Customer Support Emails Way Too Easy To Ignore

from the we're-supposed-to-respond? dept

It appears that very little is changing in the world of online customer support. Over the past year study after study has shown that companies are incredibly bad at replying to customer support emails — even when they’re super fast at replying to sales inquiries. The reasoning behind this is ridiculous, of course. Customers are already paying you money, and therefore probably should be treated even better, so that you don’t lose them. In fact, the latest study along these lines has found that, with especially desirable demographics, if you don’t respond quickly they’ll move on to your competitors — even completely ignoring email responses that come in late. The company who did this study points out that the excuse companies use is bogus: “we get too many emails.” They ask if that same company would tell people who walk in the door or who call that they’ll get back to them in three or four days (though, there have been cases where I’ve called customer support and been told that the queue is too long, and am given no option to hold or leave a message, but just to call back later). Either way, it appears that part of this is due to the focus on “growth.” That emphasizes the role of sales, compared to the role of customer support. Losing an existing customer who has been paying you money because you spent more resources trying to find new people to give you money sounds like a bad way to build a business. Customer acquisition is difficult. Keeping existing customers happy shouldn’t be.

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Comments on “Customer Support Emails Way Too Easy To Ignore”

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Richard Cohen (profile) says:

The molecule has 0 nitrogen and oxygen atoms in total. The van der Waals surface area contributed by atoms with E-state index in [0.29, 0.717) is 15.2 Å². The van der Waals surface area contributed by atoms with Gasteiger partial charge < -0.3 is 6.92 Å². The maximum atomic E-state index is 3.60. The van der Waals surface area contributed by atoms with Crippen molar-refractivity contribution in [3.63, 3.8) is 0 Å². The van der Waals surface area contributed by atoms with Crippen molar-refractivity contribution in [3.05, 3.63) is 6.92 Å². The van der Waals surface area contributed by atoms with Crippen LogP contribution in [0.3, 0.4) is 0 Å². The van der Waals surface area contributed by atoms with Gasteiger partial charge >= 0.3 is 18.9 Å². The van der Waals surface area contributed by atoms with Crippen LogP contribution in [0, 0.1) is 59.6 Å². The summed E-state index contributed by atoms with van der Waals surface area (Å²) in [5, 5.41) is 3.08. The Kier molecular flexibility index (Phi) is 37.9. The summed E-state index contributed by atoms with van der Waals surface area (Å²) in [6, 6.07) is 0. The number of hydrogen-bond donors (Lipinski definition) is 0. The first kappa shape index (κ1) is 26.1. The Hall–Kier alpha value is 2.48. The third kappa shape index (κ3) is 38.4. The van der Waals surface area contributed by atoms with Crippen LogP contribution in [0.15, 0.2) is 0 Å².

I have had dealings with two companies this week by email – neither being on the same continent as me. The two companies were Lik-Sang (a question about something bought from their German office but not received) and Mobility Electronics, aka iGo (a question about buying a replacement part without paying extortionate trans-Atlantic shipping charges). In both cases the responses were quick – well within the day – accurate and helpful and was easily enough to retain me as a happy customer – enough for me to want to commend them on their service. Mobility, in particular, deserve mucho credit for going far beyond the call of customer service.

eskayp says:

No Subject Given

Maybe the time has come to contact the sales department,
tell them you are interested in upgrading to the latest, greatest application or hardware,
but that whether you stick with them or migrate to a competitor will be influenced by
how well they handle your problem with the current version, bought from them.
The idiots might then make the connection; not that they would actually DO anything about it.
Too many sales ‘professionals’ consider themselves much smarter than us clueless users.
Their worldview is cynical, to say the least.
‘Sales’ is viewed as THE revenue source, while support is viewed as an expense center.
In their view prospective ‘new’ money is worth more than proven ‘old’ money.
They much prefer the bird in the bush over the two in the hand.
Not having a lot of IT problems (LINUX) I see it most with magazine subscription renewals.
I have lost count of the times I have dropped and resubscribed
to get the ‘new’ bargain instead of the ‘old’ full-bore price.
Perhaps the publishers and other marketing centric businesses prefer it that way;
all those ‘new’ accounts give the illusion of ‘growth’ and help boost the stock price.
I agree that their practices are irritating enough to drive good customers away,
but I have little hope for them to remedy the sad situation.
As usual, Mike has found fertile ground for some rants.

Sun Kim (user link) says:

Re: No Subject Given

Someone who is price conscious is not after service as their main priority. Everybody wants champagne service on a beer budget. Lik-Sang offers good service, but their prices also reflect that. You can find the same products cheaper in the United States, but you are likely to buy from a company that has razor thin margins. If a customer is loyal to price, there is no point in providing good to excellent service to keep him or her as a customer.

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